Universität Erfurt

Projekt von Dr. Katherine East

Cicero the Pantheist: John Toland’s heterodox reading of the Ciceronian tradition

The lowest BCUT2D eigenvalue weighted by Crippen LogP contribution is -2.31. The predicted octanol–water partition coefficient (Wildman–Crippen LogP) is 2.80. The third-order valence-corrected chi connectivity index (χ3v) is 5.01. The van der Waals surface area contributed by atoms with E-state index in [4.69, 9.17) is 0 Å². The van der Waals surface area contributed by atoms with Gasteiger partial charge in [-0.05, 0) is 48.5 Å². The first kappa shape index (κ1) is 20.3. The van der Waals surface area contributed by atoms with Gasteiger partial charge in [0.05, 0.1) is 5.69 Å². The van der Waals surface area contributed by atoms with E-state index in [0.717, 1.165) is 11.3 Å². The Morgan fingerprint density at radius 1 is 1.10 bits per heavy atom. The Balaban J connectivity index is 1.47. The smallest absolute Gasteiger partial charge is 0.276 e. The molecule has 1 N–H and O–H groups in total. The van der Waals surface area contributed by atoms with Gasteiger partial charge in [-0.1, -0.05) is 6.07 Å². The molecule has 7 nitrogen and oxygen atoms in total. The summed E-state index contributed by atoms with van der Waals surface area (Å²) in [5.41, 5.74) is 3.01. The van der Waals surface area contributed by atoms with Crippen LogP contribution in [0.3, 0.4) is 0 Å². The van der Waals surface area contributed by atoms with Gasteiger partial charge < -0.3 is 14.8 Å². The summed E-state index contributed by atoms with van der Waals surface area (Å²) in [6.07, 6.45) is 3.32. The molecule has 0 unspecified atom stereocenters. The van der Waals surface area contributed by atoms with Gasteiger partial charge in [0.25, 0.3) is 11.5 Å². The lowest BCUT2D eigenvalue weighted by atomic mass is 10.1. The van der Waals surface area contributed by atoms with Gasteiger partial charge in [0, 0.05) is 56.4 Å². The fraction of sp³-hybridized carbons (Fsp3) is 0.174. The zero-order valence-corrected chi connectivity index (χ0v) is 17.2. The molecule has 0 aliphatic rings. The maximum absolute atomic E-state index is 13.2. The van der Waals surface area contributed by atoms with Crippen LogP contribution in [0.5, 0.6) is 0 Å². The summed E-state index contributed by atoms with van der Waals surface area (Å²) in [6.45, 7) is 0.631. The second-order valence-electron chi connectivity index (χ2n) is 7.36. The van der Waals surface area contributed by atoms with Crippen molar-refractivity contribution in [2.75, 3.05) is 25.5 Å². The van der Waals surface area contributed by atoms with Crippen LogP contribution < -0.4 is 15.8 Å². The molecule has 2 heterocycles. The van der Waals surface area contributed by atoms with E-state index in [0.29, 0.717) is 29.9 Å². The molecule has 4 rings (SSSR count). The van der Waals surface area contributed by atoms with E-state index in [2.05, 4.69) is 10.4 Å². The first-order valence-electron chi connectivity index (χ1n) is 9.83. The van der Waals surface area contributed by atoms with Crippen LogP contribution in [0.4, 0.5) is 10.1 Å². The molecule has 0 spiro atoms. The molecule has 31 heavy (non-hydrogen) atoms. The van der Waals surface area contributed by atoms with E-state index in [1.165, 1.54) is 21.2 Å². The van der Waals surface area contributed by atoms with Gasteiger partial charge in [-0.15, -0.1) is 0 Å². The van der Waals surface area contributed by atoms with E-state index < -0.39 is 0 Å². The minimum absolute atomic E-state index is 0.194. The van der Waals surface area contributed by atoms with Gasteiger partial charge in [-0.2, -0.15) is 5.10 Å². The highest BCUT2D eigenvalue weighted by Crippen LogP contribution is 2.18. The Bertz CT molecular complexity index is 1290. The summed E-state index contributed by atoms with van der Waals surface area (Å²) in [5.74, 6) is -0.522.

In this research project I will examine the way in which the radical John Toland (16701722) used the works of Cicero in his Pantheisticon (1720), a text in which he outlined the principles guiding his heterodox religion Pantheism. In Pantheisticon Toland explained the materialist philosophy which underpinned Pantheism, before describing the form the meetings of his imagined Pantheist Society would take, creating a pseudo-liturgy for the Pantheists. Throughout this work, Cicero features prominently, providing the philosophy to aid Toland’s materialism, and providing many of the words which constitute the ‘liturgy’, elevating his role in Toland’s Pantheism to something akin to a priest. This research project will clarify the function of Cicero in this work, and establish the ways in which Toland adapted and modified the Ciceronian tradition so that it could assume this function. As a result, this research will contribute to the on-going debates concerning what Pantheisticon reveals about Toland’s personal religion, whether it reflects his atheism and an attempt to undermine the established religion, or his justification of public religion and the role of the established Church in society. Further, it will address questions concerning the nature of such radical thought in the Early Enlightenment; by demonstrating the continuing influence of the Ciceronian tradition, and Toland’s adaptation of it to serve his radical and heterodox purposes, the project will contribute to efforts in current scholarship to challenge existing narratives of rupture and discontinuity in the formation of modern thought by demonstrating the continuity with preceding intellectual traditions.




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